There was “Miss Rottenmeier” in the Heidi saga. The “Miss from the office” who mediated on the phone. Or in the restaurant the “Frollein” who brought the bill. Unforgotten is how the actress Liselotte Pulver (now 92) danced on the table as “Miss Ingeborg” in Billy Wilder’s film “Eins, Zwei, Drei”.
According to the Duden, this form of address for unmarried women is now simply “outdated”. It sounds like a dance school and the 50s, like a strict teacher and an old maid. In post-war Germany there were more and more women who no longer wanted to be Misses. They found it discriminatory – there was no such thing as a “little gentleman”.
The Federal Ministry of the Interior – then under the FDP politician Hans-Dietrich Genscher – reacted. 50 years ago, on January 16, 1972, there was a circular: In official parlance, the salutation “Frau” should be used for every female adult.
The “Fräulein” became rare over the years, and that was also the case in the GDR. It disappeared from everyday usage and is perhaps still used ironically for little girls (“Well, you little Fräulein”) or as a hip café name.
If you look back, the language debate is hard to understand today: Can an “unmarried female person” simply call themselves “woman”? In a session of the Bundestag in 1954, the women’s rights activist Marie-Elisabeth Lüders stated: “The matter has been on the public agenda for about a hundred years.” The minutes noted “merriment and applause”.
It is a piece of language and emancipation history. The “Fräulein” used to stand for a woman who is not married, the term comes from the Middle High German “Vrouwelin”. In Goethe’s time, the “Fräulein” was reserved for even higher classes. In the German Empire and sometimes later, women teachers were not allowed to be married.
There was the so-called teacher celibacy. That’s why there was often a “Miss” in front of the blackboard. For women, marriage was often the end of their careers as a matter of course. After all, the so-called Equal Rights Act of 1958 had already granted the wife the right to gainful employment – but she was still responsible for the household alone. It was not until 1977 that a reform of marriage and family law eliminated the rule that women were only allowed to work “insofar as this is compatible with their duties in marriage and family”. From then on, the following applied: “The spouses regulate the household management by mutual agreement.”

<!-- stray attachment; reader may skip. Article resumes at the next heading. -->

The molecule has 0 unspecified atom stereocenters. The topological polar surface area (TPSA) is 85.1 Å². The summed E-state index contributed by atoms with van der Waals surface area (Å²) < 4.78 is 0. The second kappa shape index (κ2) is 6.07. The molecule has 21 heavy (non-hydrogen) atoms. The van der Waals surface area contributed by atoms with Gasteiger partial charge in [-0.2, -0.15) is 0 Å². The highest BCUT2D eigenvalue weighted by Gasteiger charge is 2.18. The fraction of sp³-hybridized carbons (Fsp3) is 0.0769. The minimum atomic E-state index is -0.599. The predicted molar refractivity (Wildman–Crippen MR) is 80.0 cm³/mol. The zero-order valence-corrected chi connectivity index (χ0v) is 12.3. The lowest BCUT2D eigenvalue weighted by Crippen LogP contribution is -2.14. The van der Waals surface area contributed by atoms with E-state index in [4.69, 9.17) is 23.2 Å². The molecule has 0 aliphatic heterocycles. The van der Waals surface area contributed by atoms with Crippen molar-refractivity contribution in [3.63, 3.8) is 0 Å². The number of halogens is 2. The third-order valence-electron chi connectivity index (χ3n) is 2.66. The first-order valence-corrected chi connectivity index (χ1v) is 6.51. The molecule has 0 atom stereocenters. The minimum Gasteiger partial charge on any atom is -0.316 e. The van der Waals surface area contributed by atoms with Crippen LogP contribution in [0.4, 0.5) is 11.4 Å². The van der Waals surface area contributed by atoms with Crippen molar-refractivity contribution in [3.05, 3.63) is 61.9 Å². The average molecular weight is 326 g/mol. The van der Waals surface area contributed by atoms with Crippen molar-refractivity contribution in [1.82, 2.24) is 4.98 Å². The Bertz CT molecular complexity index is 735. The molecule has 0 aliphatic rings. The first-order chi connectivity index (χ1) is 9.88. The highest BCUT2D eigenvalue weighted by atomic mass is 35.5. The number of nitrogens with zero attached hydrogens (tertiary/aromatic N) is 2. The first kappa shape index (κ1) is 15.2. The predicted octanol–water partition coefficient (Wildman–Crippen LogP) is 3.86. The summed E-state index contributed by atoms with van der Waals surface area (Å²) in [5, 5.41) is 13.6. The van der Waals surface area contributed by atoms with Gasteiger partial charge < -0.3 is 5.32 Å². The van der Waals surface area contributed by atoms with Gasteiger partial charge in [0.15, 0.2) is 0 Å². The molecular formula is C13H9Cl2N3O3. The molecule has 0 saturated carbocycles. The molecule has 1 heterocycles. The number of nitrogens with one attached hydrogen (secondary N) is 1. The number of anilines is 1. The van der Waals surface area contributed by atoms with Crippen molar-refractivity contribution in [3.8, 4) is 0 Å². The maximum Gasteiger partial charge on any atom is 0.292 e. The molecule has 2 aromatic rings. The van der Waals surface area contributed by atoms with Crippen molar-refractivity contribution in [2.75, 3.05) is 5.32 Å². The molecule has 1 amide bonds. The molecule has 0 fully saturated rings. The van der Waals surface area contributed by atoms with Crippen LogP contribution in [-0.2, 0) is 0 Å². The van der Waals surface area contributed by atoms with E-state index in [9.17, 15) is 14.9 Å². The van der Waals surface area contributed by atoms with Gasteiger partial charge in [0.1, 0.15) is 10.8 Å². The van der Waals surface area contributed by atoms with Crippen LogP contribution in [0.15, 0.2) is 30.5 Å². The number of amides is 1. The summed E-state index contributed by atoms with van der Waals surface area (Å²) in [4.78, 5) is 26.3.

As the linguist Luise F. Pusch remembers, the majority of German women agreed when the “Fräulein” disappeared. But some would have missed the word. “On the one hand, there were older women who still felt connected to the first women’s movement,” says the 77-year-old. “Many activists of the first women’s movement deliberately remained unmarried so as not to become dependent on a man.” They took the title “Miss” with pride, as it made this independence immediately visible to them. As a famous example, Pusch thinks of the writer Annette Kolb (1870-1967). Throughout her life – she was 97 years old – she insisted on being addressed as “Miss”.
Language is changing, the fight for equal rights is still not over today. There is heated debate about the necessity and the correct form for all genders.
When the “Fräulein” is no longer used, will gendering (as in “teachers”) become a matter of course at some point? “Quite possible if we see a victory for feminist language politics in the extinction of Fräulein,” says Pusch, who is a pioneer in this field. “Feminist and queer language politics advocates for the linguistic visibility of women and diversity achieved through gendering. Why shouldn’t the first step be followed by the second? In any case, the acceptance of gendering is growing all the time, especially among the younger generation. And the future belongs to them.”
Inquiry at the Ministry of Family Affairs. What connects the new Minister Anne Spiegel (41) with the term “Miss”? “We’re not living in the 1950s anymore. Thankfully, that term is a thing of the past. Today the word would just be disrespectful to women.”
With a view to the gender debate, the Green politician says: “Language should take all genders into account and include everyone equally and respectfully. At the same time, language is always a mirror of social developments. The more equality there is in our society, the more this is expressed in language. And vice versa: gender-appropriate language is an important step towards more equality.” However, it is also important: “The debate about equality encompasses much more than just language.”